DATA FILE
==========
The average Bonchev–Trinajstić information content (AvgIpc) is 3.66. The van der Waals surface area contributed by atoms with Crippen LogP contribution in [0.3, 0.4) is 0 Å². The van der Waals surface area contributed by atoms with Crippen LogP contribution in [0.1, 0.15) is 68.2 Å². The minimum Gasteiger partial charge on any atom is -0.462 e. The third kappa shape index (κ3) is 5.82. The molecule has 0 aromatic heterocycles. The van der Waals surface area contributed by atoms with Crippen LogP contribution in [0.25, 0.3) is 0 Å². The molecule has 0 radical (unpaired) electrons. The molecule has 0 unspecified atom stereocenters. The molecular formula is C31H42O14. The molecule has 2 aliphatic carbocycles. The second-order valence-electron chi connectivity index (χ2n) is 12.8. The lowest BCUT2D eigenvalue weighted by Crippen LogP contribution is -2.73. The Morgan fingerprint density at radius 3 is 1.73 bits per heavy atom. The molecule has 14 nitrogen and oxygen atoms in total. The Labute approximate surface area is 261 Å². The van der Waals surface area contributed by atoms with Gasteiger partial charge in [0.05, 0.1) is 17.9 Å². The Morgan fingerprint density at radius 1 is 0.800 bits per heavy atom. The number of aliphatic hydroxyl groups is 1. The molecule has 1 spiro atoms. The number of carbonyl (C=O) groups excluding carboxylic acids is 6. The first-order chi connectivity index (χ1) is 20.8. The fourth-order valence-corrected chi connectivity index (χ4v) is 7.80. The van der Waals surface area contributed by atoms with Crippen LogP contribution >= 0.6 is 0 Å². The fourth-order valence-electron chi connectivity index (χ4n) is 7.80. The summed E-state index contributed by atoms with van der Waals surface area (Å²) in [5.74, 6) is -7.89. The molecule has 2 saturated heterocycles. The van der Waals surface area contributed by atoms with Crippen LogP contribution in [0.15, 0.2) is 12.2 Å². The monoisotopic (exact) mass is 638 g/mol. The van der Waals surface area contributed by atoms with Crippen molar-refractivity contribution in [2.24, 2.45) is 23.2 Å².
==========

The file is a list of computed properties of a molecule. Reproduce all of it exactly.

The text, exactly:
The average Bonchev–Trinajstić information content (AvgIpc) is 3.66. The van der Waals surface area contributed by atoms with Crippen LogP contribution in [0.3, 0.4) is 0 Å². The van der Waals surface area contributed by atoms with Crippen LogP contribution in [0.1, 0.15) is 68.2 Å². The minimum Gasteiger partial charge on any atom is -0.462 e. The third kappa shape index (κ3) is 5.82. The molecule has 0 aromatic heterocycles. The van der Waals surface area contributed by atoms with Crippen LogP contribution in [0.25, 0.3) is 0 Å². The molecule has 0 radical (unpaired) electrons. The molecule has 0 unspecified atom stereocenters. The molecular formula is C31H42O14. The molecule has 2 aliphatic carbocycles. The second-order valence-electron chi connectivity index (χ2n) is 12.8. The lowest BCUT2D eigenvalue weighted by Crippen LogP contribution is -2.73. The Morgan fingerprint density at radius 3 is 1.73 bits per heavy atom. The molecule has 14 nitrogen and oxygen atoms in total. The Labute approximate surface area is 261 Å². The van der Waals surface area contributed by atoms with Gasteiger partial charge in [0.05, 0.1) is 17.9 Å². The Morgan fingerprint density at radius 1 is 0.800 bits per heavy atom. The number of aliphatic hydroxyl groups is 1. The molecule has 1 spiro atoms. The number of carbonyl (C=O) groups excluding carboxylic acids is 6. The first-order chi connectivity index (χ1) is 20.8. The fourth-order valence-corrected chi connectivity index (χ4v) is 7.80. The van der Waals surface area contributed by atoms with Crippen LogP contribution >= 0.6 is 0 Å². The fourth-order valence-electron chi connectivity index (χ4n) is 7.80. The summed E-state index contributed by atoms with van der Waals surface area (Å²) in [5.74, 6) is -7.89. The molecule has 2 saturated heterocycles. The van der Waals surface area contributed by atoms with Crippen LogP contribution in [0.15, 0.2) is 12.2 Å². The monoisotopic (exact) mass is 638 g/mol. The van der Waals surface area contributed by atoms with Crippen molar-refractivity contribution in [2.24, 2.45) is 23.2 Å².